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Archive for Saturday, August 13, 1994

KU EDITION

August 13, 1994

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David Ambler just smiles when asked about his role at Kansas University.

His answer is simple:

"The Office of Student Affairs is in charge of all services for students outside the formal instructional program," he said.

Translated, that means that among other duties, KU's vice chancellor of student affairs spends his days overseeing the offices of admissions, student helath services, the Kansas Unions, registration, financial aid, housing, minority affairs, the student assistance center and the women's resource center -- just to name a few.

In addition, he's also in charge of any student emergencies like riots, campuswide celebrations or protests.

When asked if the job keeps him busy, Ambler just grinned.

Born the son of a factory worker and a school secretary, the 57-year-old Hammond, Ind., native graduated from Indiana University with no idea of what he wanted to do.

"I was a good example of lack of career planning," he said with a wry smile.

So, he worked for a year on his master's degree in political science before going into the Army through the ROTC program where he "got his head screwed on."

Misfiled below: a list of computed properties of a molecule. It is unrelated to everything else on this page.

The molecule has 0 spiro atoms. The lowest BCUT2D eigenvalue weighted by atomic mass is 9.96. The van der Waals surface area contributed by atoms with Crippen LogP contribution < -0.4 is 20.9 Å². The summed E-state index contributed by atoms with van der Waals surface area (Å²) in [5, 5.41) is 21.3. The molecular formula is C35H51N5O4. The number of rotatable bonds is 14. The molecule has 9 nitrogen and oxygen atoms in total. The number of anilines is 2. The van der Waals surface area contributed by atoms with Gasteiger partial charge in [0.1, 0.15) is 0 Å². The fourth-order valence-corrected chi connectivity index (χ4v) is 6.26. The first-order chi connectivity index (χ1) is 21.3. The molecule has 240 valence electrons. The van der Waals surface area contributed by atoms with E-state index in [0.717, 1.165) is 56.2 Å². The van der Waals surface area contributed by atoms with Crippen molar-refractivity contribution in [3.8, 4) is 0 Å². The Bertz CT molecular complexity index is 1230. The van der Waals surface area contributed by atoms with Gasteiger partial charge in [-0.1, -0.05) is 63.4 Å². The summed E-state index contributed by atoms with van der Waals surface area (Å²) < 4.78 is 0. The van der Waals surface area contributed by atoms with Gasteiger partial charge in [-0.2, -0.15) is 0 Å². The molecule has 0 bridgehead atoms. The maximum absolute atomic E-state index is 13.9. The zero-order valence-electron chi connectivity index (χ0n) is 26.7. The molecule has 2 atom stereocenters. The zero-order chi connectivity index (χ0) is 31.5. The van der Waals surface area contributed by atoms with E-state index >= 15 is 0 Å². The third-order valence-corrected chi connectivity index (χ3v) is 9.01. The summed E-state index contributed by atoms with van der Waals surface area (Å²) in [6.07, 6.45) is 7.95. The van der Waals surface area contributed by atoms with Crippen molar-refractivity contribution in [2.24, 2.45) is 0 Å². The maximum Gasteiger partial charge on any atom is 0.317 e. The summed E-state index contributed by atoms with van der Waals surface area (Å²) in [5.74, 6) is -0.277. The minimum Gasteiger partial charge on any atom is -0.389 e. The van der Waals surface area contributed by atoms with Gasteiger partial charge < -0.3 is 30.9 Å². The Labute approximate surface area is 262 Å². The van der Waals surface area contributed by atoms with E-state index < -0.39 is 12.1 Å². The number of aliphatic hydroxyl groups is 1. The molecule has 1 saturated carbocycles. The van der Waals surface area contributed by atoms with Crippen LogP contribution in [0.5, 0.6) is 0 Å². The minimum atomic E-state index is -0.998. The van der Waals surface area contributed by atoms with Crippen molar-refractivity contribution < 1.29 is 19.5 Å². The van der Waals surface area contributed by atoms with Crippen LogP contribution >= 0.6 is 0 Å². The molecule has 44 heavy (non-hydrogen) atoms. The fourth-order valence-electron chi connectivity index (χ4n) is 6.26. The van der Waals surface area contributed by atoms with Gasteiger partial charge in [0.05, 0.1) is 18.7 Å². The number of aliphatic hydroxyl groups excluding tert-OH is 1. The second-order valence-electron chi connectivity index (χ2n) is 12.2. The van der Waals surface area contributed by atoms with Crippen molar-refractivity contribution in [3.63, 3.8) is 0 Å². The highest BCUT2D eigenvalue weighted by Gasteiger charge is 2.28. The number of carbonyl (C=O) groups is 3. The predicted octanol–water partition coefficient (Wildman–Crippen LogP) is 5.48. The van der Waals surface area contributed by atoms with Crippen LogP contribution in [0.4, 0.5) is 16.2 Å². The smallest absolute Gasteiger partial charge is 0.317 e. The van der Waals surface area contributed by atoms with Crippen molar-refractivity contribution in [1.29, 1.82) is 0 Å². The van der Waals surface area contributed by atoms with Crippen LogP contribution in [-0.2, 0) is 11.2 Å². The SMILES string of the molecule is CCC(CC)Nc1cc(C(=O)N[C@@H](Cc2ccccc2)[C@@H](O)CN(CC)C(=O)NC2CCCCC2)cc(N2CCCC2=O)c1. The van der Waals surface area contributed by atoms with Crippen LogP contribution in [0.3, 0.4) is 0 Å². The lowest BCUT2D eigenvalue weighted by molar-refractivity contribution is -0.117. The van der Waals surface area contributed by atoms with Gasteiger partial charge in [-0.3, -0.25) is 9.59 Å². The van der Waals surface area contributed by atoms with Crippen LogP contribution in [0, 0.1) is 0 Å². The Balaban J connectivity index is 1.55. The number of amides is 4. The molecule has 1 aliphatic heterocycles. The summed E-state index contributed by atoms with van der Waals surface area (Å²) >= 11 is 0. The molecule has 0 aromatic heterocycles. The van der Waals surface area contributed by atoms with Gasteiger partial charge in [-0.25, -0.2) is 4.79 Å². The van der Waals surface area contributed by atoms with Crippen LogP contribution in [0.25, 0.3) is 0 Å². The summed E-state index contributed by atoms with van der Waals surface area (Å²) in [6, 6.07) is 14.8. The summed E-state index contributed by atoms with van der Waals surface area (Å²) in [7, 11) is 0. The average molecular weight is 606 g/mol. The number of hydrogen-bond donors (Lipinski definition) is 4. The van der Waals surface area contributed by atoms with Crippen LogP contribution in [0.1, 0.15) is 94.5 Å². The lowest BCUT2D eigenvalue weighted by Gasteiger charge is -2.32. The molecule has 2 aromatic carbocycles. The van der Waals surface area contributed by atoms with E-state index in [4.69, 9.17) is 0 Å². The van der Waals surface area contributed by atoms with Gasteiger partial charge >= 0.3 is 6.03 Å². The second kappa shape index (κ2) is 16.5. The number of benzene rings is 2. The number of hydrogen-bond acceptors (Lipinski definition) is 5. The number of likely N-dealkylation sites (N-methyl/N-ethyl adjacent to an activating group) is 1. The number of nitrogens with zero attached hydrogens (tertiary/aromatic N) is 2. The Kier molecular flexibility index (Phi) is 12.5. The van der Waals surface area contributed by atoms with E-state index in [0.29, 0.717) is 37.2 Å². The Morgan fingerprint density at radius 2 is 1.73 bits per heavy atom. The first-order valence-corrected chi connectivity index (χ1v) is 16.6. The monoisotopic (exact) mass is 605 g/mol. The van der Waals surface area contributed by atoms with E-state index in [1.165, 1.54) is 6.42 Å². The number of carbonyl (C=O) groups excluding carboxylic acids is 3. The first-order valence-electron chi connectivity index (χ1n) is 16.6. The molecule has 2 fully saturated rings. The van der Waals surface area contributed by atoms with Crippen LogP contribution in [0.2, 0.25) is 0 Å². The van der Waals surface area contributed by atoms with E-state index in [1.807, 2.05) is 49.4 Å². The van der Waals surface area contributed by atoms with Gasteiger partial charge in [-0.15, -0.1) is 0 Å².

He later earned a doctorate in education, and accepted a position as the assistant dean of men at Kent State University where he quickly went through a series of title changes that finally ended with vice president.

"I came into college expecting I was going to go into business," Ambler said. "If you said then 'someday you'll be vice president of a university, I would have laughed at you.'"

It was during his tenure at Kent State that antiwar protests resulted in the shooting deaths of four students.

"The place was in turmoil all the time," Ambler said.

Soon after, he came to KU -- a move he says was good from both him and his family.

"I'd describe KU as one of the best public universities in the United States from an undergraduate educational experience," he said. "I truly believe that."

He pointed to several reasons for that belief.

"Part of it is an infectious spirit in the social atmosphere of this place," he said. "Also, people fall in love with the campus and the Jayhawk."

To illustrate his point, Ambler tells the story of a 70-year-old woman who attended KU in the 1940s, was unable to complete her degree, but came back recently and graduated in May 1992.

Ambler's current pet project is a university multicultural center -- a project for which he has high hopes.

"I see it as a center that will serve as a focal point to help all of us increase our sensitivity," Ambler said. "I see it as a place where we springboard to the rest of the campus."

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